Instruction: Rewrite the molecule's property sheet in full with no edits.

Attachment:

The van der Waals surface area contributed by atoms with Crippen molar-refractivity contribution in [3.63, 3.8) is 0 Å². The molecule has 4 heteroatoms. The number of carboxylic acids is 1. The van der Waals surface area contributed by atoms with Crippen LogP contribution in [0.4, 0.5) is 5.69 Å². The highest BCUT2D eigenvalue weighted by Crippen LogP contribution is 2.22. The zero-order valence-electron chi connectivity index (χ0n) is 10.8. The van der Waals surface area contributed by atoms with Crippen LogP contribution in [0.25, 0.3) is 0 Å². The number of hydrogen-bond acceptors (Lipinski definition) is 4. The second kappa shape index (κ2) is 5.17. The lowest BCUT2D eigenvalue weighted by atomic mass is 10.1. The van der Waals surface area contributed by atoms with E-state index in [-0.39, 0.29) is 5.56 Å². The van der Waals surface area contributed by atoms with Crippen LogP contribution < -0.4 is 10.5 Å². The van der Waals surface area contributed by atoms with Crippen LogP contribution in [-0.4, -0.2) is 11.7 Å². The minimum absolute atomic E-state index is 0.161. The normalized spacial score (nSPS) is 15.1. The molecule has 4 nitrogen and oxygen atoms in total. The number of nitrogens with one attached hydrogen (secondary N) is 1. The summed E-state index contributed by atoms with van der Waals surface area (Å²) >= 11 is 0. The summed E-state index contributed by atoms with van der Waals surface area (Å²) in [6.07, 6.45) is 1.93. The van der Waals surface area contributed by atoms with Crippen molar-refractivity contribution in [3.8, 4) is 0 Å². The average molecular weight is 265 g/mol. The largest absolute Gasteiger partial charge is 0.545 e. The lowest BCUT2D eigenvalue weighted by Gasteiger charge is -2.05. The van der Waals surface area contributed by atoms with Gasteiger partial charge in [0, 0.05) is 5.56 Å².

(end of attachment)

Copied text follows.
The van der Waals surface area contributed by atoms with Crippen molar-refractivity contribution in [3.63, 3.8) is 0 Å². The molecule has 4 heteroatoms. The number of carboxylic acids is 1. The van der Waals surface area contributed by atoms with Crippen LogP contribution in [0.4, 0.5) is 5.69 Å². The highest BCUT2D eigenvalue weighted by Crippen LogP contribution is 2.22. The zero-order valence-electron chi connectivity index (χ0n) is 10.8. The van der Waals surface area contributed by atoms with Crippen LogP contribution in [0.25, 0.3) is 0 Å². The number of hydrogen-bond acceptors (Lipinski definition) is 4. The second kappa shape index (κ2) is 5.17. The lowest BCUT2D eigenvalue weighted by atomic mass is 10.1. The van der Waals surface area contributed by atoms with E-state index in [-0.39, 0.29) is 5.56 Å². The van der Waals surface area contributed by atoms with Crippen LogP contribution < -0.4 is 10.5 Å². The van der Waals surface area contributed by atoms with Crippen LogP contribution in [-0.4, -0.2) is 11.7 Å². The minimum absolute atomic E-state index is 0.161. The normalized spacial score (nSPS) is 15.1. The molecule has 4 nitrogen and oxygen atoms in total. The number of nitrogens with one attached hydrogen (secondary N) is 1. The summed E-state index contributed by atoms with van der Waals surface area (Å²) >= 11 is 0. The summed E-state index contributed by atoms with van der Waals surface area (Å²) in [6.07, 6.45) is 1.93. The van der Waals surface area contributed by atoms with Crippen molar-refractivity contribution in [3.8, 4) is 0 Å². The average molecular weight is 265 g/mol. The largest absolute Gasteiger partial charge is 0.545 e. The lowest BCUT2D eigenvalue weighted by Gasteiger charge is -2.05. The van der Waals surface area contributed by atoms with Gasteiger partial charge in [0, 0.05) is 5.56 Å².